Insider Trading Enforcement And Deterrence

by Michael Volkov

imagesCARBRUH6It is hard to know whether the government’s aggressive enforcement of insider trading laws deters criminals from violating securities laws.

One key factor in this equation is the risk of getting caught. The Obama Administration can certainly point to an increase in enforcement – civil and criminal.  Judges have been handing out stiff sentences for insider trading.

The 1980s were the so-called glory years of insider trading enforcement with the prosecutions of Ivan Boesky and Michael Milken.   The current decade has been another highwater era of enforcement.  Traditionally, most insider trader cases were brought in the Southern District of New York.  That has continued but federal prosecutors in other districts across the country are bringing more criminal insider trading cases than in the past.imagesCAD1ISMR

Federal prosecutors in New York point to high-profile prosecutions of Raj Rajartnam and his co-conspirators, who were brought down on wiretap evidence.  In all of the other criminal cases, prosecutors are relying on cooperating witnesses, recorded telephone calls and documents to prove the government’s case.  The FBI has been using aggressive investigation techniques to secure cooperating witnesses, relying on “ambush interviews” to convince potential defendants to cooperate and record phone calls.  These techniques have led to successful prosecutions of various private equity and hedge fund executives and traders, including Diamondback Capital Management, Level Global, and SAC Capitol Advisors.

The government recently convicted two executives from Diamondback and Level Global of insider trading; US Attorney Preet Bahara’s press release cited the defendants’ unfortunate calculation of “risk” and “reward” which led to their eventual downfall for millions of illegal profits through insider trading.  The government’s evidence consisted of cooperating witness testimony, emails and some instant messages.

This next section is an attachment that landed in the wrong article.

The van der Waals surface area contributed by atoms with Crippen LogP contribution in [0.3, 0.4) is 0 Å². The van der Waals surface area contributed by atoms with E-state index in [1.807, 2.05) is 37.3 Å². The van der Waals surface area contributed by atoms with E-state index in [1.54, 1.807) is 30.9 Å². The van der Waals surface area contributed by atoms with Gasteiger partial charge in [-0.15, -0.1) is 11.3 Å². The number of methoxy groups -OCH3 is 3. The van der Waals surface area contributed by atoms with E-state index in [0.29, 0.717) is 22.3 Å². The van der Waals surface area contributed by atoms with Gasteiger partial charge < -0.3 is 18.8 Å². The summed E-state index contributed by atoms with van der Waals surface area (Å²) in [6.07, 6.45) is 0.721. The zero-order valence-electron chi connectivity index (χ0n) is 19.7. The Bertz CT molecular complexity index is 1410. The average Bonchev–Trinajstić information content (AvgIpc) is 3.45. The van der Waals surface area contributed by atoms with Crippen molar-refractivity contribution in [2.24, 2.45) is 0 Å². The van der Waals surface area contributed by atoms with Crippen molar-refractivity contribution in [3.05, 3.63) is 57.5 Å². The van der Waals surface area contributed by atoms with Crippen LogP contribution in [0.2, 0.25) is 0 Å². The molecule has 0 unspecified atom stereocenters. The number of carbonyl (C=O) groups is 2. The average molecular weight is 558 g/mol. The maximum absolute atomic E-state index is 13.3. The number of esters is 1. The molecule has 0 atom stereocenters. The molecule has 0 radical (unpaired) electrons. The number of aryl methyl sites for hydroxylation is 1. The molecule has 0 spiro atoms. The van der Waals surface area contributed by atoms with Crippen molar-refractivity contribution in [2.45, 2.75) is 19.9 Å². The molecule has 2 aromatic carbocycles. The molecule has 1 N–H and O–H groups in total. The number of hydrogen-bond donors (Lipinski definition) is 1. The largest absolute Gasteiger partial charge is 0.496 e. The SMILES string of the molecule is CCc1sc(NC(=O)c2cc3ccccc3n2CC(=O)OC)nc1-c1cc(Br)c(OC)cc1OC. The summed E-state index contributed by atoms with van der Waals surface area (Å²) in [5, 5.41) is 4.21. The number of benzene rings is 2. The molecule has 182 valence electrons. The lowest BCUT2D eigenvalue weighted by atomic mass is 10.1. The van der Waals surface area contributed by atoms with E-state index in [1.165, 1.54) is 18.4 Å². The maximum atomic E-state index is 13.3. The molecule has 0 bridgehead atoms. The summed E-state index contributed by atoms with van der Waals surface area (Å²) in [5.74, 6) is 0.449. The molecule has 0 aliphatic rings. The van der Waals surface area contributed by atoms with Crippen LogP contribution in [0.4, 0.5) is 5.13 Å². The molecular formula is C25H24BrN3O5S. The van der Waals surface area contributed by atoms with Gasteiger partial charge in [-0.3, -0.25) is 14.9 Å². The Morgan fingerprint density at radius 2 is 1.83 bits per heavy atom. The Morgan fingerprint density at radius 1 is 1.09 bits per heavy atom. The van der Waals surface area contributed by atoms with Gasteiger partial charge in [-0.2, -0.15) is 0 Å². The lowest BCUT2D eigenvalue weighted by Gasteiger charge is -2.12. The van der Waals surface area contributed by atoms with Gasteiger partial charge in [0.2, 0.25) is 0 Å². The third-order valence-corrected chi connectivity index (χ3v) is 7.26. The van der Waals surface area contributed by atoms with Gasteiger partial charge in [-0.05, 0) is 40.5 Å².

Federal prosecutors are aiming at a lead target, SAC Capitol Advisors and its founder and leader, Steven Cohen.  Many of the government’s cases are aimed at building convictions and additional cooperating witnesses, all with the goal of bringing down Steven Cohen, who they suspect of long-time participating in insider trading schemes.

imagesCA3R2WZ5To put things in perspective, the Rajatnam conspiracy is alleged to have garnered $63 million in illegal profits, while the SAC Capitol Advisors profits are at an alleged minimum of $276 million and growing.

Federal prosecutors all around the country are relying on new sources of evidence – detailed trading data which is being mined for suspicious trade patterns.  Computerized reviews of trading activity help to identify suspects and then traditional investigative techniques may be used such as examining bank records or conducting witness interviews.

The government’s trial record in prosecutions of insider trading defendants is extremely impressive.  It is hard to remember a high profile case they have lost.  Juries can understand the issue of trading on confidential information and the cases are far less complex than typical white collar fraud cases.

Interestingly, as sentences in insider trading cases have increased, insider trading continues, some estimate at even higher rates.  Longer sentences and high-profile prosecutions do not appear to be deterring the criminal conduct.  The potential punishment is not the deterrent but the fact of getting caught.  That depends on federal funding of white collar investigators and law enforcement.

DISCLAIMER: Because of the generality of this update, the information provided herein may not be applicable in all situations and should not be acted upon without specific legal advice based on particular situations.

© Michael Volkov, The Volkov Law Group | Attorney Advertising

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Michael Volkov

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